I just "Liked" a group on Facebook called Knitting for Charity. For some reason, I am uncomfortable with that word (no, not knitting, the other one!). The word "charity" brings to my mind an association with the term Lady Bountiful (a character from an 18th century play by George Farquhar). According to The Free Dictionary, though, a Lady Bountiful is "a woman who enjoys showing people how rich and kind she is by giving things to poor people." Now, I haven't seen or read the play so I don't know if that is the way the character behaved, but the definition I just quoted reflects my understanding of the title, Lady Bountiful.
I don't wanna be a Lady Bountiful.
Now, it could be (probably is) that I'm way off base here. After all, Dictionary.com defines charity as "generous actions or donations to aid the poor, ill, or helpless" which sounds about right. I guess. I still have a problem with it.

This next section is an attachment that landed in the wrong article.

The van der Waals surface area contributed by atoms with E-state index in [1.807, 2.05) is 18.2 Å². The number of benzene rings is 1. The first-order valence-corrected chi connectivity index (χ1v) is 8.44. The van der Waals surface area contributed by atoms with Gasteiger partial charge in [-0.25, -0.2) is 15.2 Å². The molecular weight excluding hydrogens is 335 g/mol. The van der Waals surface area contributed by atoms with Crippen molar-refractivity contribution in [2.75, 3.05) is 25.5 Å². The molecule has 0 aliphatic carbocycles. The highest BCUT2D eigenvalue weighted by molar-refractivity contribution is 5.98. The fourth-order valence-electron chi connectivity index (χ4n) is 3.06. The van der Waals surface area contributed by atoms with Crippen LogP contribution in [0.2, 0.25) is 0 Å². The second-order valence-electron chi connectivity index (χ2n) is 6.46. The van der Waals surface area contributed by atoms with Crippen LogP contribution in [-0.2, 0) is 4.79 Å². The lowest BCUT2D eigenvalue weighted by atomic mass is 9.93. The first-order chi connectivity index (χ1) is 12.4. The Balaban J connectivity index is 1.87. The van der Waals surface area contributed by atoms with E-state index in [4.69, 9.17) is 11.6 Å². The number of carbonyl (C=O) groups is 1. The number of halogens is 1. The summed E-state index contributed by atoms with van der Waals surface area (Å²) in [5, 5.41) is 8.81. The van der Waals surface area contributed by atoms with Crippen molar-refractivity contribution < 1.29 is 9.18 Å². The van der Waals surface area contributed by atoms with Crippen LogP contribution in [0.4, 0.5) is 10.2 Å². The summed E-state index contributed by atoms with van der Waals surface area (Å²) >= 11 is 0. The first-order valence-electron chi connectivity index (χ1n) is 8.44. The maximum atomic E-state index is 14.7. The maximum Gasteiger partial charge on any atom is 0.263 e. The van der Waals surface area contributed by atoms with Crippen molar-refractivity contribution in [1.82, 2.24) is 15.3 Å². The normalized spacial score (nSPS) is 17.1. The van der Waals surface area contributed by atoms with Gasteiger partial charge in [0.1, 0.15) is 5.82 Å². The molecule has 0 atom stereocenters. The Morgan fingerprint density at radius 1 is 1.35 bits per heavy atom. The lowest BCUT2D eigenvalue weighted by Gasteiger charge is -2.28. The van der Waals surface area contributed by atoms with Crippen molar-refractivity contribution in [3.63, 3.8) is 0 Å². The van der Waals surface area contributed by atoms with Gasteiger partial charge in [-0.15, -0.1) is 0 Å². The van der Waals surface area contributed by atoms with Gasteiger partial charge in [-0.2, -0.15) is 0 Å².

I am much more comfortable with Malaak Compton-Rock's term, "service". In her book, If It Takes a Village, Build One (which I highly recommend, if you're interested in that kind of thing) the terms "humanitarianism" and "volunteer opportunity" are used. And the motto mentioned again and again is a quote by children's advocate Marian Wright Edelman: "Service is the rent we pay for living."
Now, those terms resonate with me. I have done some form of community service for most of my life, whether by going in person to spend time helping out in homes for the aged or working with school children, or by making things and sending them where they are needed. The Hebrew word most often used to mean "charity" is "tzedakah" but the original, biblical meaning of the word is "righteousness" or "justice".
Doing or giving because it is the right thing to do. Yes, that really reflects how I feel. And I think it reflects the motivation behind the actions of many people I know and admire, who also do the right thing, from their hearts, because they believe it is both an obligation and a privilege.
Well said, Amy. Thank you for all you do.
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